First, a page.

Kay – Can I ask you about friendships? Have you had any problems making/keeping/sustaining them? The reason I’m asking is that my daughter is so sociable and makes friends very easily, but within a blink of an eye it’s over, usually with tears and tantrums. Obviously she doesn’t learn from past experiences and I fear she’ll end up lonely. Can you relate to this in your teenage years and how does it feel to live in such social turmoil?
I can really relate to your daughter on this one. I’ve always had a problem with friendships and I still do now to some extent. As a youngster I would become too attached too quickly and I was too controlling. As you can imagine other children didn’t appreciate this and they soon had had enough and the friendship was over. It was very difficult for me to understand at the time – you see I wasn’t meaning to be so clingy, aggressive or controlling, I was just simply being me. I do have one or two friends that have remained from childhood but they are special. They had a level of understanding and compassion that I would say wasn’t the norm for children, or even most adults! I hurt them but they understood and forgave, even though they, like me, had no actual understanding of PDA. It was upsetting, especially as a teenager, because I longed to be “normal” and having normal friendships was part of that dream. I felt like a failure. As an adult I’m still a terrible judge of character and I often make bad choices. I invest in friendships that most would walk away from – I just can’t see it until it’s too late. I’ve always afforded people trust right from the start when perhaps I shouldn’t. I realise that trust is earnt and not just given but I just can’t help it. As a child this “given trust” would often lead to other children taking advantage of me, and to some extent this continues into my adult life too. I just can’t see it happening at the time. I think my problems with friendships now arise from a mixture of me being awful at picking “the right people” as friends, my longing for acceptance and my desire to be valued. Despite all of these problems I’m far from lonely – I’m in a loving relationship with my soulmate, I have a great network of real life and Facebook friends and I have a very supportive family. My life has naturally evolved in such a way that I’m almost entirely surrounded by friends who understand PDA, on whatever level. I think this is key to maintaining healthy long term friendships. Try not to worry – we are some of the most loyal and funny people on the planet, your daughter won’t be lonely. 💜
Nicola – My son suffers from an “injustice trigger”, ie if there is an injustice, however minor, he cannot let it go and it builds and builds to a meltdown. If you are similar, are there any strategies you use to help you move on or let it go?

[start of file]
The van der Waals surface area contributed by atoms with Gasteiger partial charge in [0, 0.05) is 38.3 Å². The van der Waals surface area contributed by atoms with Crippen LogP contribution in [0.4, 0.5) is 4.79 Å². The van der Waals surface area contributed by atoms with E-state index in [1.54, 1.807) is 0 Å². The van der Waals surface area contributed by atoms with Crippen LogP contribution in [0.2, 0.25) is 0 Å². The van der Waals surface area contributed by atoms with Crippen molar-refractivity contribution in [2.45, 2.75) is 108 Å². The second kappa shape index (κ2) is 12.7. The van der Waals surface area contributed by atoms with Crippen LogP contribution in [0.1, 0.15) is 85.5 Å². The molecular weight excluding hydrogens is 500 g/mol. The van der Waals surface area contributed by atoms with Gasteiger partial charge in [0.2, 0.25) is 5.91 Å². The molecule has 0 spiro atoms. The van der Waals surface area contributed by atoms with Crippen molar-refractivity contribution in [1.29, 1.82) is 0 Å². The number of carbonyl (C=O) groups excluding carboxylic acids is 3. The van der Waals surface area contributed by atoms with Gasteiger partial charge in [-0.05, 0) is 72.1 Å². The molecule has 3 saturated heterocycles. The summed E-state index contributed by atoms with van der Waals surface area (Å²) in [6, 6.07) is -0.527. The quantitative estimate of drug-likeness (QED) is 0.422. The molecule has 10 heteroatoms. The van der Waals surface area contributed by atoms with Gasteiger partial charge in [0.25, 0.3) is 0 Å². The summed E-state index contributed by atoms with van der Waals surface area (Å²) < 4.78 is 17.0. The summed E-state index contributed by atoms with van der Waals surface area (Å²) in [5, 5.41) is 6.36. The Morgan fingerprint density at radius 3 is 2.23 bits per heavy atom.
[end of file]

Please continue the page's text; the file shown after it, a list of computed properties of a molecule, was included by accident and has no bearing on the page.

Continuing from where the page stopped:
As a child I was the queen of holding a grudge! (And I still am to a certain extent!) If anyone wronged me, deliberately or accidentally, then I would make sure they paid and I would stew and stew, becoming angrier and more resentful, and yes this did often lead to meltdowns, either at the person in question or at someone innocent. As an adult this “injustice trigger” is much more focused. I can’t bear it if I see someone being bullied, I’m a great believer in freedom of speech and I won’t take any crap from authorities! When friendships go wrong now it does trigger my anxieties and I have to try at look at things objectively, which isn’t easy to do, but it’s necessary if I’m to move on. More often than not friendships fail because of a lack of communication – either they have an issue with me but don’t feel they can talk to me about it because I have PDA or I’ve misunderstood something they’ve said or done. Either way this always leaves me with an overwhelming feeling of injustice. From my point of view: it pisses me off that people think that because I have PDA that it renders me incapable of having a rational conversation or being able to see their point of view – that simply isn’t the case, in fact the complete opposite could be said. I’ve learnt to deal with these feeling of injustice by removing myself from the situation and looking at things objectively. I’m then able to see what happened and who was to blame. This process then makes letting it go and moving on much easier. I still hold grudges but I don’t necessarily act on them, I just deal with them. I’m very stubborn but I can say sorry and admit when I’m wrong. This is only something that I’ve mastered over time.
Thank you all for reading once again. Please don’t forget to like and share this post. 💜
Follow the link to read parts 1, 2, 3 and 4 of YOUR PDA QUESTIONS ANSWERED